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Introduction to Distributional Semantics


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Introduction to Distributional Semantics

  1. 1. Introduction to Distributional Semantics André Freitas Insight Centre for Data Analytics Insight Workshop on Distributional Semantics Galway, 2014 Based on the Great ESSLLI Tutorial from Evert & Lenci
  2. 2. Outline  Contemporary Semantics  Distributional Semantics  Compositional-Distributional Semantics  Take-away message
  3. 3. Contemporary Semantics
  4. 4. Shift in the Semantics Landscape Corroboration PraxisScientific / FormalPhilosophical Semantics as a complex phenomena
  5. 5. Semantics for a Complex World • Most semantic models have dealt with particular types of constructions, and have been carried out under very simplifying assumptions, in true lab conditions. • If these idealizations are removed it is not clear at all that modern semantics can give a full account of all but the simplest models/statements. Sahlgren, 2013 Formal World Real World Baroni et al., 2012
  6. 6. What is Distributional Semantics?
  7. 7. Meaning  Word meaning is usually represented in terms of some formal, symbolic structure, either external or internal to the word  External structure - Associations between different concepts  Internal structure - Feature (property, attribute) lists  The semantic properties of a word are derived from the formal structure of its representation - e.g. Inference algorithm, etc. Semantics = Meaning representation model (data) + inference model
  8. 8. Formal Representation of Meaning  Modelling fine-grained lexical inferences
  9. 9. Formal Representation of Meaning (Problems)  Different meanings - bat (animal), bat (artefact)  Meaning variation in context - clever politician, clever tycoon  Meaning evolution  Ambiguity, vagueness, inconsistency Word meaning acquisition Lack of flexibility Scalability
  10. 10. Distributional Hypothesis “Words occurring in similar (linguistic) contexts tend to be semantically similar”  He filled the wampimuk with the substance, passed it around and we all drunk some  We found a little, hairy wampimuk sleeping behind the tree
  11. 11. Weak and Strong DH (Lenci, 2008)  Weak DH: - Word meaning is reflected in linguistic distributions - By inspecting a sufficiently large number of distributional contexts we may have a useful surrogate representation of meaning.  Strong DH: - A cognitive hypothesis about the form and origin of semantic representations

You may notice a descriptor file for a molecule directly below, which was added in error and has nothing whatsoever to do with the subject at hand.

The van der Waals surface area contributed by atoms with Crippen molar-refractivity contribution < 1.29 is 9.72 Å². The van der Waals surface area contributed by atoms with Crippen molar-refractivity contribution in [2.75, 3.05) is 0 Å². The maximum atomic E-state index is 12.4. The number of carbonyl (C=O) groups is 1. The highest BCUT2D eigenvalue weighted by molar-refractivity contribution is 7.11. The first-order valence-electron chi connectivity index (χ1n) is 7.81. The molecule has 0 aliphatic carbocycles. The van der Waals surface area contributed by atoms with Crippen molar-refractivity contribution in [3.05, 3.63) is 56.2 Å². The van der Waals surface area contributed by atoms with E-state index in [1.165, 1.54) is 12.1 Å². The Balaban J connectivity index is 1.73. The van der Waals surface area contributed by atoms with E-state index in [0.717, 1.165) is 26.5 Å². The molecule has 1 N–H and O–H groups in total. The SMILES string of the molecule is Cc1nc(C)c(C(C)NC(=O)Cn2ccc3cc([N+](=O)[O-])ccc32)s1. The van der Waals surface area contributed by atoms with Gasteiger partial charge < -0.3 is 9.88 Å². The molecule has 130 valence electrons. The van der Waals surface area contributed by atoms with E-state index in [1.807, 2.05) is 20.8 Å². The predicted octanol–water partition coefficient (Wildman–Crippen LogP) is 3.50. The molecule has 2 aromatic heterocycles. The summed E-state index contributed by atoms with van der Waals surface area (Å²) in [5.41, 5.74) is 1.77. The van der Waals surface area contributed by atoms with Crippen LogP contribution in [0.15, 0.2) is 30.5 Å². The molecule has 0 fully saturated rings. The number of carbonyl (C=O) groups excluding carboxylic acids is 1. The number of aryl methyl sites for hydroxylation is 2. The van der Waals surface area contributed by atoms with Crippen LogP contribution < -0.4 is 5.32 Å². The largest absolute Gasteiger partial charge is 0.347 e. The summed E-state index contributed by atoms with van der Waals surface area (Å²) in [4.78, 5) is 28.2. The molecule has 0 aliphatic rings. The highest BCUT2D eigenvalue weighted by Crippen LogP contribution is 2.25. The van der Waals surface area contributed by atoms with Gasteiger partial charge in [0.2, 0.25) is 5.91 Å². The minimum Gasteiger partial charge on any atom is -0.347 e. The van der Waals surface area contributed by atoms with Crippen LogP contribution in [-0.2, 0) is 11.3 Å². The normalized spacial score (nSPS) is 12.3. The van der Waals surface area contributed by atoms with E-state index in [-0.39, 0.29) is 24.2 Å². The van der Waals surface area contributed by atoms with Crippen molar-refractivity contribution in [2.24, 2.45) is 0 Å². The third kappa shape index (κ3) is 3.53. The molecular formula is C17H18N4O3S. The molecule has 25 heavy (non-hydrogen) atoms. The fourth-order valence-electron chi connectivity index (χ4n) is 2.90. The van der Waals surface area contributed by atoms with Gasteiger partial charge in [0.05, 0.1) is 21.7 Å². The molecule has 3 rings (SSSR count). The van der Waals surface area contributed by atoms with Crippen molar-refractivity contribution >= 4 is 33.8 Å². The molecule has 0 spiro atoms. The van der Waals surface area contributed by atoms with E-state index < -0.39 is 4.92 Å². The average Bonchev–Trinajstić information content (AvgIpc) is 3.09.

12. 12. Contextual Representation  Abstract structure that accumulates encounters with the words in various (linguistic) contexts.  For our purposes … - Context is equated with linguistic context
  13. 13. Distributional Semantic Models (DSMs) “The dog barked in the park. The owner of the dog put him on the leash since he barked.”
  14. 14. Distributional Semantic Models (DSMs) “The dog barked in the park. The owner of the dog put him on the leash since he barked.” contexts = nouns and verbs in the same sentence
  15. 15. Distributional Semantic Models (DSMs) “The dog barked in the park. The owner of the dog put him on the leash since he barked.” bark dog park leash contexts = nouns and verbs in the same sentence bark : 2 park : 1 leash : 1 owner : 1
  16. 16. Distributional Semantic Models (DSMs) distributional matrix = targets x contexts contexts targets Vector Space Model (VSM)
  17. 17. Semantic Similarity & Relatedness θ car dog cat bark run leash
  18. 18. Semantic Similarity & Relatedness  Semantic similarity - two words sharing a high number of salient - features (attributes) - synonymy (car/automobile) - hyperonymy (car/vehicle) - co-hyponymy (car/van/truck)  Semantic relatedness (Budanitsky & Hirst 2006) - two words semantically associated without being necessarily similar - function (car/drive) - meronymy (car/tyre) - location (car/road) - attribute (car/fast)
  19. 19. Distributional Semantic Models (DSMs)  Computational models that build contextual semantic representations from corpus data  Semantic context is represented by a vector  Vectors are obtained through the statistical analysis of the linguistic contexts of a word  Salience of contexts (cf. context weighting scheme)  Semantic similarity/relatedness as the core operation over the model